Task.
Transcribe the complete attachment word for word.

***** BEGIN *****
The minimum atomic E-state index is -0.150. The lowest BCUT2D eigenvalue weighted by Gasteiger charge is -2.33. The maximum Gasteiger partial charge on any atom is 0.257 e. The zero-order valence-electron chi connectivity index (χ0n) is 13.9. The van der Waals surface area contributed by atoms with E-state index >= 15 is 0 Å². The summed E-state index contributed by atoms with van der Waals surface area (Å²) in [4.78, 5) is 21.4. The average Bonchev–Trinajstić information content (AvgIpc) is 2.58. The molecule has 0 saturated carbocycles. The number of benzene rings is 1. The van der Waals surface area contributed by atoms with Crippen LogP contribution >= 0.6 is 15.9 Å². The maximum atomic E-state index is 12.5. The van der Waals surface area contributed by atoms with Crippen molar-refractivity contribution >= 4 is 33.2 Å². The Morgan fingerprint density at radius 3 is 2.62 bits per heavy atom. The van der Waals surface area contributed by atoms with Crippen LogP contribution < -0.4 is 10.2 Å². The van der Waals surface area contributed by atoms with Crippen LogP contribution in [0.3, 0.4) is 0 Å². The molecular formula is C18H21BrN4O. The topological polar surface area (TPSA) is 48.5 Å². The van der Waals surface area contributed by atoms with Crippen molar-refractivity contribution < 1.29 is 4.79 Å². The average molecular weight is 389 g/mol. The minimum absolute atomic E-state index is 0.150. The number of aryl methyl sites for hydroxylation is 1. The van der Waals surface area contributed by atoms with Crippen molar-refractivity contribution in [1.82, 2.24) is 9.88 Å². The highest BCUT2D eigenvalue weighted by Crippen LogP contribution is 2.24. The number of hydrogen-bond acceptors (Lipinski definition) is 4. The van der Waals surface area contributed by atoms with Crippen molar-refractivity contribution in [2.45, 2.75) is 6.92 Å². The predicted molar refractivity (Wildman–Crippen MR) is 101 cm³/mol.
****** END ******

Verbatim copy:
The minimum atomic E-state index is -0.150. The lowest BCUT2D eigenvalue weighted by Gasteiger charge is -2.33. The maximum Gasteiger partial charge on any atom is 0.257 e. The zero-order valence-electron chi connectivity index (χ0n) is 13.9. The van der Waals surface area contributed by atoms with E-state index >= 15 is 0 Å². The summed E-state index contributed by atoms with van der Waals surface area (Å²) in [4.78, 5) is 21.4. The average Bonchev–Trinajstić information content (AvgIpc) is 2.58. The molecule has 0 saturated carbocycles. The number of benzene rings is 1. The van der Waals surface area contributed by atoms with Crippen LogP contribution >= 0.6 is 15.9 Å². The maximum atomic E-state index is 12.5. The van der Waals surface area contributed by atoms with Crippen molar-refractivity contribution >= 4 is 33.2 Å². The Morgan fingerprint density at radius 3 is 2.62 bits per heavy atom. The van der Waals surface area contributed by atoms with Crippen LogP contribution < -0.4 is 10.2 Å². The van der Waals surface area contributed by atoms with Crippen LogP contribution in [0.3, 0.4) is 0 Å². The molecular formula is C18H21BrN4O. The topological polar surface area (TPSA) is 48.5 Å². The van der Waals surface area contributed by atoms with Crippen molar-refractivity contribution < 1.29 is 4.79 Å². The average molecular weight is 389 g/mol. The minimum absolute atomic E-state index is 0.150. The number of aryl methyl sites for hydroxylation is 1. The van der Waals surface area contributed by atoms with Crippen molar-refractivity contribution in [1.82, 2.24) is 9.88 Å². The highest BCUT2D eigenvalue weighted by Crippen LogP contribution is 2.24. The number of hydrogen-bond acceptors (Lipinski definition) is 4. The van der Waals surface area contributed by atoms with Crippen molar-refractivity contribution in [2.45, 2.75) is 6.92 Å². The predicted molar refractivity (Wildman–Crippen MR) is 101 cm³/mol.